Giving and Taking Offence in a Global Context

Giving and Taking Offence in a Global Context

John Weckert (Centre for Applied Philosophy and Public Ethics, Charles Sturt University, Australia)
DOI: 10.4018/978-1-60566-142-1.ch017
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This chapter examines the concept of offence, both its giving and taking, and argues that such an examination can shed some light on global ethical issues. It examines the nature of offence, what, if anything, is wrong in giving offence, the obligations on the offended, whether or not offence is objective, and offence in a global setting. It argues for the view that choice and context provide some way of distinguishing between offence which is a serious moral issue and that which is not. It is morally worse to offend those who have no choice in the area of the offence, for example race, than in areas where there is choice. Intermediate cases such as religious belief, choice depends largely on education and exposure to alternatives. Context is important in that offending the vulnerable is morally worse than offending those in more powerful, or privileged groups.
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Introduction: Why Bother With Offence?

A study of the concept of offence can shed some light on global ethical issues. While offence is frequently not taken very seriously, the contention here is that it should be. A better understanding of why offence is taken and why some instances of giving offence are reprehensible and others are not can assist our understanding of what is necessary in a global ethics. The argument here focuses on the morality of giving offence rather than on what kinds of offence, if any, should be subject to legal restrictions. The recent case of the Danish cartoons illustrates the importance of the notion of offence. Unless offence is taken seriously, that case has no interesting moral dimension. It is simply an instance of someone exercising their legitimate right to freedom of expression and others unjustifiably objecting. The Danish publisher was right to do what he did and the offended Muslims were wrong to object. If, however, offence is taken seriously, then the question of who was right and who was wrong becomes more problematic, and the issue can be seen as a real clash of values. In liberal democratic states, freedom of expression is highly valued, but this is not universal. Perhaps it should be, but when considering ethics in a global context, we are not starting with a clean slate. The realities of the world are where we start. In some parts of the world the general the notion of freedom of expression is not even entertained. It simply is not an issue to be taken into account. Social cohesion and religious beliefs are all important. The society rather than the individual comes first. Once that is realised, the offence that was taken is more comprehensible. From the perspective of the offended, there is a good reason for taking offence; there has been a violation of an important religious value for no apparent reason other than denigration of the Muslim faith. While the situation was undoubtedly more complicated and some took advantage of the cartoons for their own ends, the fact is that it was relatively easy for them to do this, partly because of a lack of understanding of the importance of freedom of speech in most Western countries and the feeling that their religion was not being respected.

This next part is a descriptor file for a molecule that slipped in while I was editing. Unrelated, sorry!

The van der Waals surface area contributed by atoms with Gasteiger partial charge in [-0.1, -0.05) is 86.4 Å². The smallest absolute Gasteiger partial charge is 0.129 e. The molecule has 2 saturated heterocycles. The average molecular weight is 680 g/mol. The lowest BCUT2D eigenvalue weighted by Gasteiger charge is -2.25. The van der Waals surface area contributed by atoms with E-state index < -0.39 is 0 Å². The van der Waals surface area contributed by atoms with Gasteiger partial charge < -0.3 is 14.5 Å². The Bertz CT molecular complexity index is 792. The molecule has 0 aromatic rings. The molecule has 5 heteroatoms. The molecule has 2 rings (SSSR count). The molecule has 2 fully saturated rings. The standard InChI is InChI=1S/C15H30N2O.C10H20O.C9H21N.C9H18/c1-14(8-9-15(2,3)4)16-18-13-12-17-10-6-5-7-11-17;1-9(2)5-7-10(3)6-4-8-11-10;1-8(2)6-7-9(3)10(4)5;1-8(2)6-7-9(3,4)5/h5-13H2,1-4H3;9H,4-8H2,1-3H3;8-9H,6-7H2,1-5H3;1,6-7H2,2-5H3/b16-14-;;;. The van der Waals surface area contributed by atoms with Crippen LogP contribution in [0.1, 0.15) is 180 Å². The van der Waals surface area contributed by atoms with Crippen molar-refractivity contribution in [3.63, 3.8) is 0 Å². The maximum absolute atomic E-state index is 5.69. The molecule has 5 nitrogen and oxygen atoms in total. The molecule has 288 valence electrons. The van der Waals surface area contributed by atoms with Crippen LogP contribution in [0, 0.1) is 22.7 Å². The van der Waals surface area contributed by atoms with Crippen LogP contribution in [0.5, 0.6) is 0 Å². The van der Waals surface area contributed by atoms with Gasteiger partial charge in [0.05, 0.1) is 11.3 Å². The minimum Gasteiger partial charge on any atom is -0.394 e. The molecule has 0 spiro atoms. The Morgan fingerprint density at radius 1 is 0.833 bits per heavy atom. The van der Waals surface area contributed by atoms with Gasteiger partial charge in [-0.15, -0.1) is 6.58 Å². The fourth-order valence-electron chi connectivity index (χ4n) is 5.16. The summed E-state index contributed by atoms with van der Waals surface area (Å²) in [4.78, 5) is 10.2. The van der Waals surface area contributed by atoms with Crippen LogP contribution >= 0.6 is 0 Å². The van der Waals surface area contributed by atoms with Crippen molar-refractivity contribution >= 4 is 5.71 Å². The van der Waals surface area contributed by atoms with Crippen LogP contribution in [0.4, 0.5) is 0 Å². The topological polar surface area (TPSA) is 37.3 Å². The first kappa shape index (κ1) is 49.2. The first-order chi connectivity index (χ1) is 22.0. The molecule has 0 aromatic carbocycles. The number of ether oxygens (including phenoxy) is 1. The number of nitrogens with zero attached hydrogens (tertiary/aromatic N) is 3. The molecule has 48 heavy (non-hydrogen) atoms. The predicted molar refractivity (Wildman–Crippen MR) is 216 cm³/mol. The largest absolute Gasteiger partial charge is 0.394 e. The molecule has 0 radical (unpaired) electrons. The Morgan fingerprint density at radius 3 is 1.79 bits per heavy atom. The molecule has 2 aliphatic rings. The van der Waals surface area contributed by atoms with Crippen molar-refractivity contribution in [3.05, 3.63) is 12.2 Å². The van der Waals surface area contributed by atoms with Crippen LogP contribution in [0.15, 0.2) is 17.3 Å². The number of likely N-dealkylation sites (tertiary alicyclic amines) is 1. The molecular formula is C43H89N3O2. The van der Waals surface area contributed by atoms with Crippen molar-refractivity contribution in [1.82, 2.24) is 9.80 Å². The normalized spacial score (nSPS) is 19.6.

It is impossible to limit offence to national or cultural borders given the current state of the electronic media, particularly the Internet. Some action, acceptable in one country or culture, can be extremely offensive in another. As noted above, cartoons have played a prominent role in recent times in causing offence in countries other than those in which they were published, particularly those published in Denmark. Those cartoons depicted the prophet Mohammad in ways that much of the Muslim world considered blasphemous. Earlier a cartoon in Australia depicted a scene in which certain Israeli actions were compared with Nazi actions at Auswitch. This cartoon was severely criticised because of its offensiveness to Jews and was withdrawn. More recently an Indonesian newspaper published a cartoon showing the Australian Prime Minister and Minister for Foreign Affairs as copulating dogs. This was in response to Australia granting temporary visas to a group of illegal immigrants from the Indonesian province of Papua. In retaliation, an Australian newspaper published a cartoon of the Indonesian President and a Papuan as dogs copulating, with the President in the dominant position. Each of these cartoons was condemned in the other country as being offensive. These cases highlight various cultural differences, for example, different views on freedom of speech and expression, and on blasphemy. Where there are incompatible positions on fundamental issues, some way must be sought to solve or avoid conflict. In the Danish case mentioned, the offence caused by the cartoons led to a tragic loss of life as well as to tension between various countries. The offensiveness of the cartoons of the copulating dogs too led to an increase in tensions, in this case between Indonesia and Australia. Given the importance of the concept of offence in the global arena, it warrants examination in that context.

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